The main concern with hydroquinone is unmonitored overuse. Overuse (high concentrations for prolonged periods of time) can lead to a rare condition called ochronosis.
Hydroquinone (HQ) is the one of the most well-known topical skin lightening ingredients for treating multiple forms of hyperpigmentation, including hyperpigmentation related to melasma, sunspots, and dark spots from inflammation (inflammation can be caused by acne, trauma, contact dermatitis, and eczema for example).
Hydroquinone works by inhibiting an enzyme called tyrosinase, which is responsible for creating the pigment melanin; less enzyme activity means less melanin (the pigment in our skin). Although proven effective with proper use, and widely used by dermatologists with close monitoring, it is has become controversial on the internet.
The myth that it will “bleach” skin. HQ is not a “bleach” but a tyrosinase inhibitor, which means it reduces the enzyme responsible for producing excess pigment, known as melanin. The effect is not permanent. Some also worry that it will unevenly lighten skin beyond the hyperpigmented areas; this is possible, especially in those with darker skin tones. This is the so-called “halo” effect. So as not to produce unwanted lightening, Docent dermatologists typically prescribe HQ as a spot treatment to be applied only to affected areas, even using a Q-tip for more precision. (For lighter skin tones, as there is less concern for uneven fading.)
The myth that HQ is carcinogenic. This falsehood arises from a single study conducted on rats that involved an impractically high dose and isn’t relevant to humans. Moreover, subsequent human studies have found HQ to be safe, with appropriate monitoring by a dermatologist.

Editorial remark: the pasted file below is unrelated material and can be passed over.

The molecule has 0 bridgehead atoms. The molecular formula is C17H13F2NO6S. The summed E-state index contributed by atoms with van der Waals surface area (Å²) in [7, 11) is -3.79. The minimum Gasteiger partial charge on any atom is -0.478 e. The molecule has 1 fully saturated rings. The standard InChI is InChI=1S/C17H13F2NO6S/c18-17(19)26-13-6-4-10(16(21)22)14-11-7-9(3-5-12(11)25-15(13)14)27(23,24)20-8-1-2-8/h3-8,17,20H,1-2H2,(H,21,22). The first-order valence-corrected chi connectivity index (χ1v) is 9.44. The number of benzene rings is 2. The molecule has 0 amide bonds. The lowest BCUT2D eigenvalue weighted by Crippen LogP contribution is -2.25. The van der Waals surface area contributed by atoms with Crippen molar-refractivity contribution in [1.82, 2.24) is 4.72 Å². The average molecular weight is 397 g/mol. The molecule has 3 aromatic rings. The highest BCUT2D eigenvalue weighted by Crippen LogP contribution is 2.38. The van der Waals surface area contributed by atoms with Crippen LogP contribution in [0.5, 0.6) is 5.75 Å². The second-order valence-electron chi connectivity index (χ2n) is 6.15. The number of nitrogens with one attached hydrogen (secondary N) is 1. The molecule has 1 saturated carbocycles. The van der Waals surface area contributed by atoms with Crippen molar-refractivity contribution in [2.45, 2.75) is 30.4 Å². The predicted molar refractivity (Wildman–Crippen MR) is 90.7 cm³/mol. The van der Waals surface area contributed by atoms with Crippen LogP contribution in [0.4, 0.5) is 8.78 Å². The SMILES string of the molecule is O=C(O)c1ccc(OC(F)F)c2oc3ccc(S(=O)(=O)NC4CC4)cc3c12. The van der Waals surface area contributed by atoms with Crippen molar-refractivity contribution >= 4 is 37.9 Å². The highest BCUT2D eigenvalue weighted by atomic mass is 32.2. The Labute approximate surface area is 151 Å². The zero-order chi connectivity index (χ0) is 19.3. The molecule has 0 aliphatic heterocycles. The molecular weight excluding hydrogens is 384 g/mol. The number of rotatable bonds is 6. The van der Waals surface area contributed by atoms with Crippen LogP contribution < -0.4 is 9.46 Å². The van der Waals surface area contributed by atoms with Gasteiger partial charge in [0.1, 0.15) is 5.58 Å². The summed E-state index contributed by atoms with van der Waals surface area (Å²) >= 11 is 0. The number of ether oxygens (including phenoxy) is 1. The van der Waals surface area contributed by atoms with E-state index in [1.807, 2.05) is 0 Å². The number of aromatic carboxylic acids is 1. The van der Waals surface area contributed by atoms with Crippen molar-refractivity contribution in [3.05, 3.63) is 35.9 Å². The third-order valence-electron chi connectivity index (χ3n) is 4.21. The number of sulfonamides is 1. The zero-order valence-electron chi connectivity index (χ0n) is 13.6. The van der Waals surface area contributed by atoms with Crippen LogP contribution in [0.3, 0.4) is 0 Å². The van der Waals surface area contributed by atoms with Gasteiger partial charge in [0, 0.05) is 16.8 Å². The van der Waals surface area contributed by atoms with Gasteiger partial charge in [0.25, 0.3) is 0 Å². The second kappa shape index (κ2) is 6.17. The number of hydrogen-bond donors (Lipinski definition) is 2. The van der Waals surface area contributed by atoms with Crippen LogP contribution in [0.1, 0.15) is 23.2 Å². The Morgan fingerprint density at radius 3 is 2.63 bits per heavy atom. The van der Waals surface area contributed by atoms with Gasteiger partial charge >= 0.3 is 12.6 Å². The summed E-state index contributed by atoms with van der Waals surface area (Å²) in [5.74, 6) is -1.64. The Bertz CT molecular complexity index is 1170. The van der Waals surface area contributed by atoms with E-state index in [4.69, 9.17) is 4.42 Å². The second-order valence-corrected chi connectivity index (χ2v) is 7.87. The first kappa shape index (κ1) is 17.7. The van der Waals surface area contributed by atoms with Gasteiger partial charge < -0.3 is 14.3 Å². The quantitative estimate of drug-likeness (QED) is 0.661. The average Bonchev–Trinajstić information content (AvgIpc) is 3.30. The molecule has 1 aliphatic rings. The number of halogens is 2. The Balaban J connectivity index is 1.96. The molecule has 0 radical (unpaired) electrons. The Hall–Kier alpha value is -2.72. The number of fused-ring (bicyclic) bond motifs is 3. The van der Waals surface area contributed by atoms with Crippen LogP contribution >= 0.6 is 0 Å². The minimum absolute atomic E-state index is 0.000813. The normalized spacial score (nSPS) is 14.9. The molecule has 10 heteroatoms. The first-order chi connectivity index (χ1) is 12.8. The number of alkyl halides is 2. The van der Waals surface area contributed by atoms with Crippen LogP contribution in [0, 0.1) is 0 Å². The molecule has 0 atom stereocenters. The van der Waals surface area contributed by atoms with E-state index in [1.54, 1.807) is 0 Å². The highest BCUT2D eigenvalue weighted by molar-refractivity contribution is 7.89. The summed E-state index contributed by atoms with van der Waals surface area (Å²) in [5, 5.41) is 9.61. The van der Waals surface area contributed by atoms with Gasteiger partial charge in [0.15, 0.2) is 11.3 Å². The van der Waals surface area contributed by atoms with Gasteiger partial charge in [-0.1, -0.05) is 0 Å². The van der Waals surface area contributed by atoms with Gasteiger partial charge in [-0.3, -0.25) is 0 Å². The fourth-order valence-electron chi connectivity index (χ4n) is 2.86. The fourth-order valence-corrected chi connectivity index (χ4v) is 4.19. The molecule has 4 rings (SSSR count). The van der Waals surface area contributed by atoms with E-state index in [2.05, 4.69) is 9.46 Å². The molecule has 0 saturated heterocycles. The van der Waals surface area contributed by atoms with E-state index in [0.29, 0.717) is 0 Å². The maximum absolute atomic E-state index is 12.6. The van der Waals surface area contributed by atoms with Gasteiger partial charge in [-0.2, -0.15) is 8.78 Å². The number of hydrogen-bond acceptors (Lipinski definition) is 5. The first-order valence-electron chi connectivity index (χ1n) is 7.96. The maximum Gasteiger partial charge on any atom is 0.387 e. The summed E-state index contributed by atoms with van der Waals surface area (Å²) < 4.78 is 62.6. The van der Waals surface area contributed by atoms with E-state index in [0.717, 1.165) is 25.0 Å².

The myth that HQ is banned in the U.S. and Europe. In the Unites States, as of September 2020, it is only available with a prescription. The same status has always been the case in Europe. Why? Unmonitored use can lead to side effects, which we discuss below.
The main concern with hydroquinone is unmonitored overuse. Overuse (high concentrations for prolonged periods of time) can lead to a rare condition called ochronosis. The is another form of skin darkening that can be difficult to treat once it occurs. Therefore, it is important to give your full medication history to your dermatologist and to follow your dermatologist’s instructions to stop when it is time. It should also not be used when pregnant, trying to conceive, or while breastfeeding.
Like many topical prescription medications, hydroquinone can also cause irritation. The is particularity the case when combined with tretinoin, with which hydroquinone is frequently paired to increase impact.
Finally, hydroquinone can lead to increased sun sensitivity (as can retinoids, such as tretinoin). However, one should always use sunscreen anyway, especially when you’re trying to address hyperpigmentation. We recommend SPF 30+ at a minimum, reapplying every two hours when you’re outside, and even wearing when inside. Wide-brimmed hats and finding shade while outside are also recommended!
Depending on the dosage and patient, many dermatologists will typically stop the hydroquinone after three months to give the skin a “break” from the ingredient. To not interrupt the results, we then lock in the results with other prescription compounds such as azelaic acid, kojic acid, tranexamic acid, niacinamide and tretinoin. Your dermatologist will help develop a plan specifically tailored for you and your skin’s needs.